Affordable Access

Publisher Website

Different molecular types ofPseudomonas fragihave the same overall behaviour as meat spoilers

International Journal of Food Microbiology
Publication Date
DOI: 10.1016/j.ijfoodmicro.2010.06.012
  • Pseudomonas Fragi
  • Meat Spoilage
  • Volatile Metabolites Release
  • Pseudomonasbiotype Diversity
  • Metabolic Diversity
  • Proteolytic Activity
  • Lipolytic Activity
  • Iron Dependency
  • Biology
  • Ecology


Abstract The functional diversity of a population of sixty-five different strains of P. fragi isolated from fresh and spoiled meat was studied in order to evaluate the population heterogeneity related to meat spoilage potential. The strains were characterized for the proteolytic activity at 4 °C on beef sarcoplasmic proteins and only 9 strains were found to be proteolytic. An iron-dependent growth behaviour was shown when each strain was grown in citrate medium containing either myoglobin, haemoglobin or iron chloride as iron sources. Increase of maximum population and μ max in presence of different iron sources was registered. The release of volatile organic compounds (VOC) by each strain in beef during aerobic storage at 4 °C was evaluated by GC–MS. A considerable variability of occurrence of each molecule in the GC–MS profiles obtained by the different strains was observed ranging from 3% to 79% although the strains showed a high degree of similarity. In particular, ethylhexanoate, ethyloctanoate, ethylnonenoate, ethyldecanoate, 1-octen-3-ol, 3-octanone, 4-methylthiophenol, and 2-pentylfurane were produced by more than 50% of the strains. Representative strains were used to spoil meat in the same conditions used for the VOC analysis and the samples were evaluated by a sensory panel. The results of the sensory analysis indicated that the different strains could significantly affect the odour of meat and strains characterized by production of esters gave fruity odours to the spoiled meat. However, the similarity of strains based on the sensory profiles does not necessarily match the similarity shown in VOC profiles. P. fragi has a significant role in the microbial ecology of meat and the influence of meat-related sources of iron on the growth behaviour of many different strains suggests that meat can be an ecological niche for P. fragi. Regardless of the proteolytic and lipolytic capacities shown in vitro, different molecular types of P. fragi can release odour active volatile molecules and play a similar overall role as spoilage agents of meat.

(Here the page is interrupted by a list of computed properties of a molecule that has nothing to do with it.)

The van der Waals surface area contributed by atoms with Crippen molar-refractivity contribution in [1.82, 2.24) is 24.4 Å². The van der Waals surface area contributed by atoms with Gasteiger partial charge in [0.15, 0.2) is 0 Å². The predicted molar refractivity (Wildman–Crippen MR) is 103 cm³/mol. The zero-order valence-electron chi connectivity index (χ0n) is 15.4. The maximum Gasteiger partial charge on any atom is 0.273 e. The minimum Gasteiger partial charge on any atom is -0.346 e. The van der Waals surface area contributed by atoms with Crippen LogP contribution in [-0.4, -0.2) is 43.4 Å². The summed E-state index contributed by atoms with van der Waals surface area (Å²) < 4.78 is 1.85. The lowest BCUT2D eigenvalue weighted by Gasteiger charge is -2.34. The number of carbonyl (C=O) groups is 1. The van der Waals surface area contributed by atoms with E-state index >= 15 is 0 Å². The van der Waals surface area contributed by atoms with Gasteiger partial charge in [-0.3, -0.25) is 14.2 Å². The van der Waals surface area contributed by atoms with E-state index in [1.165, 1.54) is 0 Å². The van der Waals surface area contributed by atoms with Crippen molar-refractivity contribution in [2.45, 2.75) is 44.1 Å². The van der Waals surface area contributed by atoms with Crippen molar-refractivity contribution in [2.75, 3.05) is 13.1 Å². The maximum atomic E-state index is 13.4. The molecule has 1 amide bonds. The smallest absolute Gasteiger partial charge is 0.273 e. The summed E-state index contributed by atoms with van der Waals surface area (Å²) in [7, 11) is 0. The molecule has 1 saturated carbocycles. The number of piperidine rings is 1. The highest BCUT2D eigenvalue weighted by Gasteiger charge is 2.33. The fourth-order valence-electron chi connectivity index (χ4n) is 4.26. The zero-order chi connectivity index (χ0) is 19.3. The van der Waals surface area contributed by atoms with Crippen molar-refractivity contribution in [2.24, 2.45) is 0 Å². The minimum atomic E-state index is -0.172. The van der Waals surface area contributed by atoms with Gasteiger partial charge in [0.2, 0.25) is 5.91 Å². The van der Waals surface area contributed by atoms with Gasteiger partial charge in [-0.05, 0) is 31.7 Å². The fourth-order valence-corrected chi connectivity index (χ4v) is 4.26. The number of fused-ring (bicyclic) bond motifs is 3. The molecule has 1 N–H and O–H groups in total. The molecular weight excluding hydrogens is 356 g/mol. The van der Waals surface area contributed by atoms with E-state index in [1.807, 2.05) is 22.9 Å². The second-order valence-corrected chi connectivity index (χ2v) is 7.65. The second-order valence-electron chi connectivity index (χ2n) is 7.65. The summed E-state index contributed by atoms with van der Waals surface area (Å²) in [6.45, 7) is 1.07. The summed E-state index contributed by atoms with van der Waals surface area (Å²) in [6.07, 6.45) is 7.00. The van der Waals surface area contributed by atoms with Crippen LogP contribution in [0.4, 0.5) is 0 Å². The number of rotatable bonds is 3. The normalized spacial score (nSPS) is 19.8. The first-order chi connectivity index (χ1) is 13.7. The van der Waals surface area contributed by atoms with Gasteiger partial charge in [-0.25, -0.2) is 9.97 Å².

There are no comments yet on this publication. Be the first to share your thoughts.


Seen <100 times